It is safe to say that Se7en changed the face of thrillers forever. Post this misspelled twisted tale of a serial killer with a mission, the cops on his trail and a whole host of very nasty deaths every thriller looks, feels and attempts to emulate its dark disturbing vision all to varying degrees of success.
Horsemen is the most recent to follow in Fincher’s footsteps and with a quality cast, some visual flair and a solid story line it is an excellent if slightly derivative horror thriller well worth catching.
Detective Aiden Breslin (Dennis Quaid) is an emotionally distant widowed loner with a family he barely spends time with. He is also an expert at catching serial killers and when a silver platter of bloody forcibly removed teeth turns up in the middle of nowhere he is called in to find out who is responsible.
His investigation and the brutal murders which he discovers lead him to find a link between the killer or killers and prophecies concerning the Four Horsemen of the Apocalypse: War, Famine, Pestilence, and Death. With a deadline looming to find the final missing link in the murders Breslin rushes to stop the killers plan to bring about an event which may have consequences of biblical proportions.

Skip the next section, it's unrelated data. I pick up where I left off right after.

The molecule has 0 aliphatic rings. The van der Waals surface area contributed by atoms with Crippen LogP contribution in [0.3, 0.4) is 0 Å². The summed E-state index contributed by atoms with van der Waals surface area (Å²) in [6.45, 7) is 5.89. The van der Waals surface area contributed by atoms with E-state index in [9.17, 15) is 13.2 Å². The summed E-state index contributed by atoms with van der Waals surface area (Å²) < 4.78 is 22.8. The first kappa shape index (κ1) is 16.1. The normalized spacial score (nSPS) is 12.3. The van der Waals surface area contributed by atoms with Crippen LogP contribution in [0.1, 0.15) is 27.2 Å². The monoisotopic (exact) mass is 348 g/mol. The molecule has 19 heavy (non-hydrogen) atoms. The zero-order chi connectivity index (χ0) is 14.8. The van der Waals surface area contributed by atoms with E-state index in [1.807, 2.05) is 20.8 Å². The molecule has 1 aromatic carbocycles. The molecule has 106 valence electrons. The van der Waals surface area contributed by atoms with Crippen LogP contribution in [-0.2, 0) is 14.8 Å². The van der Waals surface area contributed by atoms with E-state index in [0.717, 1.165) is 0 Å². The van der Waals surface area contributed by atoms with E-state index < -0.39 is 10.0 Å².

Packed with plenty of religious imagery and themes the story is much more than a simple murder hunt and keeps you as hooked as the horrible torture devices the killer uses on his victims. What elevates this film above average is the excellent cast. Quaid especially is totally on point and believable as the wizened old cop with plenty of inner angst.
Chinese actress Ziyi Zhang is chilling as the disturbed Kristin a character seemingly snatched straight out of a J-Horror and transplanted to an American movie showing how influential Asian horror has been.
The rest of the cast is filled with great character actors such as Clifton Collins Jr, Barry Shabaka Henle, Patrick Fugit and Eric Balfour all delivering intense performances in relative minor roles.
Swede Jonas Akerlund handles direction duties well, considering this is his first feature. Washing the screen with white, making the movie nearly monochrome, he ups the style – something he surely learnt in his previous career making music videos (impressively including the classic and controversial Smack my Bitch Up for Prodigy).
With Michael Bay listed among the credits as a producer you may be mistaken in thinking this was a slice of pure Hollywood hokum. In fact Horsemen is an intelligent and well-shot twisted thriller with some shocking scenes and some great performances.
Additional film information: Horsemen (2009)